NFU potato forum chairman Alex Godfrey writes about how the coronavirus pandemic is impacting the sector and the work the NFU is doing to keep supply chains moving.
We have found ourselves in many ‘unprecedented’ situations lately, but few have materialised as quickly, and few have been so rapidly evolving as the one we find ourselves in now. Because this is such a fast moving situation, by the time you read this things will doubtless will have moved on. For the latest news please keep an eye on the NFU's coronavirus hub on NFUonline.
The potato markets have been turned completely upside down over the last weeks. Panic buying led to pressure on the supply chain described as being like Christmas day after day but without the time to plan for it. While some potato sectors may have benefited from this unexpected lift in demand, others have faced their markets disappearing almost overnight.
The closing of McDonalds and fish and chip shops has left a significant number of growers with a large stock of perfectly good and edible potatoes – a particularly frustrating situation when we see pictures of empty supermarket shelves. The NFU is speaking to retailers to ensure that they are aware of this stock, and are able to be flexible with specifications in order to take it. I would encourage growers to contact their nearest potato packers to see if they can take extra potatoes.
If these potatoes do find their way to supermarket shelves, we have to be realistic that there will be some serious logistical hurdles to overcome. I know that growers with existing contracts are struggling to find sufficient transport to get the potatoes to packers, and these packers are increasingly struggling with capacity due to staff shortages. In addition, introducing a new line of products into a supermarket isn’t something that happens overnight. For growers that may find they have little choice but to discard product, please be assured that the NFU is working hard to ensure that growers are able to access the support payments that government has promised.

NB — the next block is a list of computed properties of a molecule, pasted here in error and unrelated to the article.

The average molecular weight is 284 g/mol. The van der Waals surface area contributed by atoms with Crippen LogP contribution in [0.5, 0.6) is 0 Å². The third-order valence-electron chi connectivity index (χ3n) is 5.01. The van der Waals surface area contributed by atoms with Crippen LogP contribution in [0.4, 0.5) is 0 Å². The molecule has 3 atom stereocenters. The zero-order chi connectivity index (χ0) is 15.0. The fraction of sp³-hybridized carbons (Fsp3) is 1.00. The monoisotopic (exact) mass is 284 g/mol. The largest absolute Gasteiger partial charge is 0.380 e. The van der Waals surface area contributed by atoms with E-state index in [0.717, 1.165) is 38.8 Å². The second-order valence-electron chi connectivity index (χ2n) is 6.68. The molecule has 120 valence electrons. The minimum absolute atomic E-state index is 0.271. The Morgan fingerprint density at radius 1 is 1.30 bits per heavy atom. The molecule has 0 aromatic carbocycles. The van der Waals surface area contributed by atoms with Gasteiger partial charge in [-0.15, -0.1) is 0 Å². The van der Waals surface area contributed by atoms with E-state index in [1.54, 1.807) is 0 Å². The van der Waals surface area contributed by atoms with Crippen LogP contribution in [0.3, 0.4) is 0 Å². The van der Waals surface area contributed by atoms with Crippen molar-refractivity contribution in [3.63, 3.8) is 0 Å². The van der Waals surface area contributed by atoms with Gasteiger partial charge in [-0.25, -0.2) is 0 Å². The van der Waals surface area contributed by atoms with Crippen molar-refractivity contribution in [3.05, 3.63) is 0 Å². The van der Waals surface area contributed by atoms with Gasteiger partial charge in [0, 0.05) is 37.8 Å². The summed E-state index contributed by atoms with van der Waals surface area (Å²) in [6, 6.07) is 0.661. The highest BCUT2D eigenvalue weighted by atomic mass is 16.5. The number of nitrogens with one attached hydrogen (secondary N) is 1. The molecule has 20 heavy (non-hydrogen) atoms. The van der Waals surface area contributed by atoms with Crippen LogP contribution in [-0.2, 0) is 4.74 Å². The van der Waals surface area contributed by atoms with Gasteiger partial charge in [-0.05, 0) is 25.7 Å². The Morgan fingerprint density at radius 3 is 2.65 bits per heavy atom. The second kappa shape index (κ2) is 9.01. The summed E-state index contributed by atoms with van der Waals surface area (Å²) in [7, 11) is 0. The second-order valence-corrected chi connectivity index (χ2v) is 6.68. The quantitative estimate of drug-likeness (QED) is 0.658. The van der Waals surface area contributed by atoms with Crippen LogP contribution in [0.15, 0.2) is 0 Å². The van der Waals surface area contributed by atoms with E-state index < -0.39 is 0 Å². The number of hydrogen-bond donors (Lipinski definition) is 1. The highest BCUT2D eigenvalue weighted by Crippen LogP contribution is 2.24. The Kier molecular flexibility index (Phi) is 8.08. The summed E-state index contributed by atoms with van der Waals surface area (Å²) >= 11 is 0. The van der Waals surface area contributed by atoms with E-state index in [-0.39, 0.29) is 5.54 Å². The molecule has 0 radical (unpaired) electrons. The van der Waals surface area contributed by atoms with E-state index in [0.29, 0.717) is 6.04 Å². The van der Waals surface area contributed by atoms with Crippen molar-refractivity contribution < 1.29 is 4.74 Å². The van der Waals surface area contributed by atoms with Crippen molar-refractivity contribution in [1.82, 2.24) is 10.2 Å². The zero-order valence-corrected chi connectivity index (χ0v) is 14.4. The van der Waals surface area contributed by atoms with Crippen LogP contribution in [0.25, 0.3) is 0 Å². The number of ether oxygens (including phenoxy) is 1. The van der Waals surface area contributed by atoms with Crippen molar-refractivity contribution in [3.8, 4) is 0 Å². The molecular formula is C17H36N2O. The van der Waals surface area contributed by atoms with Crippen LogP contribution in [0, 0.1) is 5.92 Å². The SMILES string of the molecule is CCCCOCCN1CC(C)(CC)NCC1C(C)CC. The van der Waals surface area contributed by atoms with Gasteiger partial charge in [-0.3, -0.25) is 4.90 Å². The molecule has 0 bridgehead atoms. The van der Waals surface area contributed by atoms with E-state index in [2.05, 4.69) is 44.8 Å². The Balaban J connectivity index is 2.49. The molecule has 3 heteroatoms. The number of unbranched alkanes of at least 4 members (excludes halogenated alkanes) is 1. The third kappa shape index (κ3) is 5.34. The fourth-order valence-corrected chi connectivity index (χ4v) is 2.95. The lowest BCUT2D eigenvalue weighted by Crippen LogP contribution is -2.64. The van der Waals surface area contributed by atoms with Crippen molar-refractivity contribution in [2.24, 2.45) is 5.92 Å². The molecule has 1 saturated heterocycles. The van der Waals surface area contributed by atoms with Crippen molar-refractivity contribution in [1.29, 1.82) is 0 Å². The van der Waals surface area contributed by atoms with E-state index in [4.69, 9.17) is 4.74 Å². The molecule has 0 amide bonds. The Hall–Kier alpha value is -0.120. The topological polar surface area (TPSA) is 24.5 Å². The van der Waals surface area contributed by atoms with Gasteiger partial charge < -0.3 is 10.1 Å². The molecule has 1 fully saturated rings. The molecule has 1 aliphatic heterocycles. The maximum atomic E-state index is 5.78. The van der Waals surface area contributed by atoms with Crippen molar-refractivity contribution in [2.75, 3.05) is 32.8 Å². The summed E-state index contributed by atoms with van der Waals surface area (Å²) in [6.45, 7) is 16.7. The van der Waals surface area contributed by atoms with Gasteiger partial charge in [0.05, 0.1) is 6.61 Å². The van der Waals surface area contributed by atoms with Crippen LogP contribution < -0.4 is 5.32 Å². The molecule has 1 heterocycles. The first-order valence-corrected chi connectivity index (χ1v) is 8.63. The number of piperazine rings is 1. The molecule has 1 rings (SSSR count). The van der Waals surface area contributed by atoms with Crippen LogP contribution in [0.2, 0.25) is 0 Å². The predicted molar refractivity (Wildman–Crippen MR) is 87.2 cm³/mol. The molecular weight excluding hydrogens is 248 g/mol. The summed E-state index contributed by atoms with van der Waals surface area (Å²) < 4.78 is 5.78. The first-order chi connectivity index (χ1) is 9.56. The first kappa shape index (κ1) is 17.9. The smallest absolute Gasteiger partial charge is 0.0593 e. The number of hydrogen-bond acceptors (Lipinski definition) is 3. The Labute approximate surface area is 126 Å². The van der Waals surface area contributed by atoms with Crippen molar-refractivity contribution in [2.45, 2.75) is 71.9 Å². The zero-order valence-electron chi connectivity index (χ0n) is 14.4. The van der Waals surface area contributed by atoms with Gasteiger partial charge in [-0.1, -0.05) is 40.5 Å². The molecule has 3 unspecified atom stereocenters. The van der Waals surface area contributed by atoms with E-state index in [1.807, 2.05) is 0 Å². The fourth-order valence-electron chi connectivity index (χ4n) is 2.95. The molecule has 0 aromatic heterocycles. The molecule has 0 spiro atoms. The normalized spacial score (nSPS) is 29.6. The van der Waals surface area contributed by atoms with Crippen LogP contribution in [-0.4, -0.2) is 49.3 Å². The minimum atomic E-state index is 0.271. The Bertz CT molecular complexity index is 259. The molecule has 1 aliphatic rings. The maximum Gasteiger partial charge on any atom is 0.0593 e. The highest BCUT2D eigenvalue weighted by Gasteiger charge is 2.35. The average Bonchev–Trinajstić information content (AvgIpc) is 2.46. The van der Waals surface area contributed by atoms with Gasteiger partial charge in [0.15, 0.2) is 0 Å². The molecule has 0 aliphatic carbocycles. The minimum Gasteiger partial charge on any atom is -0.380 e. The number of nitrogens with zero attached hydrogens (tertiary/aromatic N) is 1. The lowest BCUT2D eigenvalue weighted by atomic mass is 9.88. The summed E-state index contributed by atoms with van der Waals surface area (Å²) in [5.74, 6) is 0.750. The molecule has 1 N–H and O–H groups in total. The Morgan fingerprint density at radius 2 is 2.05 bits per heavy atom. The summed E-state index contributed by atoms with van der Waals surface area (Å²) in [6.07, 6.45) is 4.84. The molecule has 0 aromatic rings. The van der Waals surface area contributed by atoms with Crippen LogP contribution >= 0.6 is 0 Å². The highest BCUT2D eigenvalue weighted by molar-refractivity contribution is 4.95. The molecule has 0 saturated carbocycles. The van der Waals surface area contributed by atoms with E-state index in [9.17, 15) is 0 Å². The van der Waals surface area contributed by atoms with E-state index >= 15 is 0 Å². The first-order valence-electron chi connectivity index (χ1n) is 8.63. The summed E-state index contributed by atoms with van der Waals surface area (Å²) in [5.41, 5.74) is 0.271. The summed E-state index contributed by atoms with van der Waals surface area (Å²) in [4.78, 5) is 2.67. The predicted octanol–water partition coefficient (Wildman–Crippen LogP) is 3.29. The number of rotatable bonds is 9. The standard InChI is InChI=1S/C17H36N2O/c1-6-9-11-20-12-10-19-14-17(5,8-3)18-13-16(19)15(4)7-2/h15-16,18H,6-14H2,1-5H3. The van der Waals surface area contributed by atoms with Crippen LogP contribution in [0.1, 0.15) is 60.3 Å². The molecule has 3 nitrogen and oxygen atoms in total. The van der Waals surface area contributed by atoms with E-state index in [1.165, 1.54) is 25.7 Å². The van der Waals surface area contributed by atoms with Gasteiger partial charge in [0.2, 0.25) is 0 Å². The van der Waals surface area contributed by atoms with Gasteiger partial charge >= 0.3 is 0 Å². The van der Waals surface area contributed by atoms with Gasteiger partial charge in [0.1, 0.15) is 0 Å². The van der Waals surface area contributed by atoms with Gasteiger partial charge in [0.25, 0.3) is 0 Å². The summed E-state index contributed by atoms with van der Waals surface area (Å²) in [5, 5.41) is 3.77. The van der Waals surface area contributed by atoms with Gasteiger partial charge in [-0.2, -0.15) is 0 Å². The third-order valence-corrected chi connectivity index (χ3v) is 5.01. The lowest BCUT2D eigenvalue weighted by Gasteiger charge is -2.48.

As well as the market uncertainty we are facing severe disruption to supply chains we rely on to farm day to day. There are delays with fuel deliveries, difficulty getting seed deliveries through, and concerns with getting plant protection products. It does at least appear that currently supplies are getting through, albeit with delays.
One of the biggest challenges we are facing is about people. The NFU’s success in ensuring that agriculture workers are included under the ‘key workers’ heading has meant that we can more easily go about the day job without the sudden addition of extra childcare. It’s sadly inevitable that some of our workers may become sick and unable to work at some point, and we must prepare for a shortage of farm staff when the time comes.
All of this follows one of the most challenging seasons we’ve ever had where growers were faced with high losses from virus, and weather so wet that some are still lifting, while simultaneously planting on the same day. These problems may seem insurmountable but it is more important than ever that we keep moving forward as an industry to keep the nation fed. I’ll therefore end this on a note to say please look after yourselves, and remember that there is support out there if you need it.